(Photo: Helmut was in his eighties and had spent years on the streets when Hollywood4WRD, the Hollywood, CA team participating in the 100,000 Homes Campaign, moved him into permanent housing. Credit: JB Rutagarama)
To many Americans, homelessness can feel like a problem so big it can't be helped. Perhaps you've always wanted to help but wondered where to start...
For years, homeless service providers tried to offer street-based medical and mental health care, addiction counseling, job training and countless other services to people experiencing homelessness in an effort to make them "ready for housing."
Unfortunately, very few of the sickest, most longterm homeless Americans escaped the streets this way, and even fewer successfully addressed the health and social conditions that street-based supportive services were designed to address.
Organizations participating in the 100,000 Homes Campaign have carefully evaluated the evidence, and they are committed to a different approach. These communities have decided that treatment and supportive services should not be conditions or precursors to permanent housing. Instead, the very ability to address personal mental health goals, beat addiction and gain stable employment stems from the safety and stability that comes from having a permanent home.
By moving people directly into permanent housing and then continuing to work to address their health, mental health and employment needs, 100,000 Homes communities have successfully moved more than 80,000 homeless Americans off the streets for good, including more than 23,000 homeless veterans.
Countless studies have now shown that we must offer housing first, not last, if we want to help people out of homelessness. This bipartisan, evidence-based approach became federal policy under President George W. Bush and has been expanded under the Obama Administration.
Housing first is a simple, highly effective approach to ending chronic homelessness that emphasizes providing homeless people with permanent housing right away and then offering other services as needed. This approach was invented and pioneered by Dr. Sam Tsemberis, the founder of Pathways to Housing, in New York City in the late 1990s and soon adopted by the federal government and many state, local and non-profit agencies. In contrast to less effective, more traditional models, housing first does not force homeless people to complete or comply with treatment, mental health care, employment training or other services in order to access and maintain permanent housing. Instead, it rests on the evidence-based view that stable housing puts people in a better position to benefit voluntarily from these services over time.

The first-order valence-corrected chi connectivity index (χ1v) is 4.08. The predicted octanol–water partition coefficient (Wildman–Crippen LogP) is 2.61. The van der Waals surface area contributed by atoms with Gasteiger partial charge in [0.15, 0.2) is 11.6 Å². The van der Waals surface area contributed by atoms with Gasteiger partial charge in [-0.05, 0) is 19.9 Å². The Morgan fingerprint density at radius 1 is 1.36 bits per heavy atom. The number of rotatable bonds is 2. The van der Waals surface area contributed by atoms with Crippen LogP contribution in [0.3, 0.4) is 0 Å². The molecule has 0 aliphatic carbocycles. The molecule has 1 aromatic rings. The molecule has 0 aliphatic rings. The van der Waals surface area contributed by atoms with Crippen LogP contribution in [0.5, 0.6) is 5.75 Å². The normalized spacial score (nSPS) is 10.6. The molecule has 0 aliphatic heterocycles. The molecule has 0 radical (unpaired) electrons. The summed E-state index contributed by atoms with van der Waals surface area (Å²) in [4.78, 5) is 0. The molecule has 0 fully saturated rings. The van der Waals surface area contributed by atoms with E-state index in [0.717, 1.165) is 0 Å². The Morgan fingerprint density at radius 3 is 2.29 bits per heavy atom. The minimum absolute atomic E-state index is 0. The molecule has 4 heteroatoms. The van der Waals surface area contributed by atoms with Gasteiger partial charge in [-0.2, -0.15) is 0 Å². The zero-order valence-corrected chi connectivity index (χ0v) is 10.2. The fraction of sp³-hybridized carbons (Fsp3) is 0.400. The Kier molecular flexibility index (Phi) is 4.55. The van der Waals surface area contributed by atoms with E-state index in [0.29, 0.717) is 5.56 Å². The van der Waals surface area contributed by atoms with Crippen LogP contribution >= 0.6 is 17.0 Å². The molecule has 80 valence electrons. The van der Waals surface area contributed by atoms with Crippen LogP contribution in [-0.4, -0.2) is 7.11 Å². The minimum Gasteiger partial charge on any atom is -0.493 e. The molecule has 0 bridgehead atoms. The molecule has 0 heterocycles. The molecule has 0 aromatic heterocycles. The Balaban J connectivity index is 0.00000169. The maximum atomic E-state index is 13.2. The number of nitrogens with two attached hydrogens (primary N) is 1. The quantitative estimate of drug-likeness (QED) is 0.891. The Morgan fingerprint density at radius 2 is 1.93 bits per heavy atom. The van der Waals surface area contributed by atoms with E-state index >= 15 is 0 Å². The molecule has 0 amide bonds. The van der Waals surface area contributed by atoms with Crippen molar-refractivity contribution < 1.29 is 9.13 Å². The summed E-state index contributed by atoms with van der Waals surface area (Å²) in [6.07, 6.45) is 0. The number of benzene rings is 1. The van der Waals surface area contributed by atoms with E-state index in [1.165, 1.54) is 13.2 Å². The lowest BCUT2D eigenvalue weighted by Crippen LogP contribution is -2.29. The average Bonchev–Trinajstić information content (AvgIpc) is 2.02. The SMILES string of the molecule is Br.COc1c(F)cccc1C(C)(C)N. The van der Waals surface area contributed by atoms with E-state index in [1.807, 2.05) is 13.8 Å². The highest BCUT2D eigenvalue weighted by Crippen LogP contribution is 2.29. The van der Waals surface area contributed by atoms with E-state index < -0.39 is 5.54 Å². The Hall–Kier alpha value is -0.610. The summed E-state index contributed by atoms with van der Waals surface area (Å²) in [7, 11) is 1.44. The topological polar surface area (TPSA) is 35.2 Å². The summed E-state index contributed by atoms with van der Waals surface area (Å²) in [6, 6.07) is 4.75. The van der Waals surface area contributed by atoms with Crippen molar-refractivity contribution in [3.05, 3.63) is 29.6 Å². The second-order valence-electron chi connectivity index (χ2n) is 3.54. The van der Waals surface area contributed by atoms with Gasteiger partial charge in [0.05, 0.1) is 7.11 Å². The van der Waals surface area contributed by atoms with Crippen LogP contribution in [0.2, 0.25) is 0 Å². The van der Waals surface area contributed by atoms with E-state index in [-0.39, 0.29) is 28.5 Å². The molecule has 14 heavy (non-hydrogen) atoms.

Housing first approaches can ensure that roughly 85 percent of homeless individuals remain stably housed, even among individuals and families dealing with severe substance abuse and mental health conditions. The bottom line is that it is just too difficult to battle addiction, take care of serious physical and mental health conditions or find steady employment while simultaneously battling homelessness. Housing-based approaches have proven much more successful in helping people address these secondary issues.
Studies also show that Housing first approaches involving permanent supportive housing tend to be much cheaper for taxpayers than allowing people to remain homeless since homeless individuals with the highest needs often use expensive, publicly funded services like emergency rooms, shelters and jails.
This approach has a documented track record of ending people’s homelessness while often encouraging them to make their own choices to get healthy, quit drugs and alcohol, and find employment when possible.